By: Dwain Celistan
3 Actions for a Harder Working Resume
The resume is the hardest working item in your tool kit to secure a new opportunity. In most instances, this document will touch more people than you will speak to and certainly more than you will interview, during your search.
Additionally, the resume, a 2 dimensional document has to represent a person. It has to help the reader understand “why you”. The resume has to help separate you from other talented candidates. This is critically important in a competitive marketplace of many solid candidates.
One aspect that each person has in their experience is the unique accomplishments or value brought to their current and prior positions. These accomplishments are the differentiators between you and any other candidate.
Three aspects of strong accomplishment statements:
- An accomplishment statement is a quantitative result. Your goal is to help the reader learn about the value you provided for each role. This is best accomplished by quantifying your results.
It is the results that are unique to each individual. These results enable you to share with the reader specifically how you added value, even if a large number of other persons had the same role at the same time.
For example, each store manager in a 100 store chain has the same responsibilities. However, each manager has a unique opportunity for statements such as:
- Grew sales X%.
- Reduced employee turnover by Y%.
- Secured $Z in cost savings.
- Ranked #X in profit improvement in the chain.
- Eliminate activities because they don’t demonstrate results. Hiring organizations are looking for talent to get results, not manage or facilitate meetings. Activities such as meetings and projects are the means to an end, the results are the end.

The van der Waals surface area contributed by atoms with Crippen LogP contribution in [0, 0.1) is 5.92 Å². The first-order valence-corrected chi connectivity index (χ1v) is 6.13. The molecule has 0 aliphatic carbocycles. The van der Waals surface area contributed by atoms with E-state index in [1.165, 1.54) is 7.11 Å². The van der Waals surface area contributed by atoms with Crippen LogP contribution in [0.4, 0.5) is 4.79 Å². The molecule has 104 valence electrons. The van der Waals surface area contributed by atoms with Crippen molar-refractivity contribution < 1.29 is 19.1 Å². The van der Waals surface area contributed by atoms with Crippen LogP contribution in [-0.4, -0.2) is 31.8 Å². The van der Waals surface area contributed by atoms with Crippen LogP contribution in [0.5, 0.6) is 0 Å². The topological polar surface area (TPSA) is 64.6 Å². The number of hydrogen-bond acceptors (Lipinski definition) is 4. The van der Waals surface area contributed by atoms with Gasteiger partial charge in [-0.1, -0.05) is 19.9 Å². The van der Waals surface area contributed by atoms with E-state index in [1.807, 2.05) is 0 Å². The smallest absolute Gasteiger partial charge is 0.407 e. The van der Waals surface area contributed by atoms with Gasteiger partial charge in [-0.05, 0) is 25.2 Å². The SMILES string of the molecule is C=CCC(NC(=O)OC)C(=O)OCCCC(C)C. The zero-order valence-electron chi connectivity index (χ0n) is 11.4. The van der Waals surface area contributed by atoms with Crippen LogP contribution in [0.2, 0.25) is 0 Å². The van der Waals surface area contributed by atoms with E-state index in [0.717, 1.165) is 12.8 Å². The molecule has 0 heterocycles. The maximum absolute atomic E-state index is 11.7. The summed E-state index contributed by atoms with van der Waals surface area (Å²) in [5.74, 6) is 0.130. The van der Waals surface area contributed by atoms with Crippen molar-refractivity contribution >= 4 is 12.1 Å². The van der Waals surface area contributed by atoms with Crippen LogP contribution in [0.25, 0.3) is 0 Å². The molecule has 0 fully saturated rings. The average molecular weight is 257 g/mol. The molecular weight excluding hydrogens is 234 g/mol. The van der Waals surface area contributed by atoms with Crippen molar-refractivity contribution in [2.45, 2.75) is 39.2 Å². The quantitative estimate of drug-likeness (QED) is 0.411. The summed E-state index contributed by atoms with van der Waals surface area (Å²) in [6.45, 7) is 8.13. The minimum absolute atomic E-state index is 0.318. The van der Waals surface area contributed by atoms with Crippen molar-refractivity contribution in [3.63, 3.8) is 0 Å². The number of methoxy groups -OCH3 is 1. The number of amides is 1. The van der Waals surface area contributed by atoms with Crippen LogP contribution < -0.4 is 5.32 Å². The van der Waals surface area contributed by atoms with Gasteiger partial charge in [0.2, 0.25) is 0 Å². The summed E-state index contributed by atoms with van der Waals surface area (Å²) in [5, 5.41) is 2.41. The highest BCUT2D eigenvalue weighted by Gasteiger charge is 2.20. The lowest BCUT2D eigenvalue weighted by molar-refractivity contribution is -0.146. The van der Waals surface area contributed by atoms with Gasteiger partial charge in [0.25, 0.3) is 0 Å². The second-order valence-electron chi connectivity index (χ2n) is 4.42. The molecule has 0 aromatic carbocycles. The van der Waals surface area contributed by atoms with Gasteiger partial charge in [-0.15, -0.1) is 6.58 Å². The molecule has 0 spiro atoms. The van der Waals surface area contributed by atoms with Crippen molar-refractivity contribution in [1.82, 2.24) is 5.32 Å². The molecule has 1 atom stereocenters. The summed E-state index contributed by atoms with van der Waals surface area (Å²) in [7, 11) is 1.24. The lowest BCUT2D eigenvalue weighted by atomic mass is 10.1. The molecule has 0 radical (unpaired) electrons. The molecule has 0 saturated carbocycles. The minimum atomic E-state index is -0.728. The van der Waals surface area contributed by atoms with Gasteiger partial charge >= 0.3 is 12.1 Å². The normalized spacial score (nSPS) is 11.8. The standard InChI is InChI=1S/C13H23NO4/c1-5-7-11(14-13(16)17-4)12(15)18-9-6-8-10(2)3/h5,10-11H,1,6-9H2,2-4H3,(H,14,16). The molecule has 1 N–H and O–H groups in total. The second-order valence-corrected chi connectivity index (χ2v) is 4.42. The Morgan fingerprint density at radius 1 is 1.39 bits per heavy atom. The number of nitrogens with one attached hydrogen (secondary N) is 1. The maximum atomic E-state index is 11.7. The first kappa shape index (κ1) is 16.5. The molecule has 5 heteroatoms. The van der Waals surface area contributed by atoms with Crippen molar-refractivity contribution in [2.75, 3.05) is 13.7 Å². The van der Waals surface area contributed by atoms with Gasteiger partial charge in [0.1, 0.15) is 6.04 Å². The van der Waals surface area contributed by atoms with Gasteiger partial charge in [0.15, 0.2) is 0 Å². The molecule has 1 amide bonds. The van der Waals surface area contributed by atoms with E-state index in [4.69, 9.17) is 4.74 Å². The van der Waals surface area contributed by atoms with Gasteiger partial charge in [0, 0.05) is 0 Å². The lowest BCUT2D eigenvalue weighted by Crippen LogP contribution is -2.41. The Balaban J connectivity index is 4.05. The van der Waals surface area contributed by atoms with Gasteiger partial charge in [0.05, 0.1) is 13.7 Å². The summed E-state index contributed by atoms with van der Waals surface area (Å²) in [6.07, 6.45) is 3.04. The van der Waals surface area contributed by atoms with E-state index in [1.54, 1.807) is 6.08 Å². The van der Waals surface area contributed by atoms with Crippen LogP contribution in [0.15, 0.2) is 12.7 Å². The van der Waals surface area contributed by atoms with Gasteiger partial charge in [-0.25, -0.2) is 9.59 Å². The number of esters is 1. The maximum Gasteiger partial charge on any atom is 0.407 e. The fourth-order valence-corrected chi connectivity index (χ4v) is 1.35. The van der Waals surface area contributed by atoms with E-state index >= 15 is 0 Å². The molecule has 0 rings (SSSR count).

For example, the following statements taken from senior level resumes are examples of activities, not results:
- Secured strategic alliances and partnerships.
- Regularly presented performance for regional results, forecasts and plans.
- Identified potential synergy options.
- Track and monitor accounts sales patterns, retail programs, branch and label budgets, etc.
- Minimize responsibilities as they are common to every employee. Responsibilities include elements such as, the number of people managed, budgets managed, data evaluated, analysis of specific areas, etc. These responsibilities are not unique to an individual.
Additionally, restricting the space dedicated to responsibilities (at most 30% of the space for any position), places more emphasis your accomplishments. Thus, you are putting more weight on the most important component.
Strengthen your accomplishment statements and they will enable your resume to work harder. This is the most demonstrable means of sharing with the reader the value you have added in the past and potential value to can add to another organization in the future.
Dwain Celistan is a retained executive recruiter, coach and speaker. He has authored “5 Simple Steps to Achieving Your Dreams” and “You’re Hired! Actions to Get and Keep the Job You Love”. Please contact Dwain either firstname.lastname@example.org or 630-455-0172.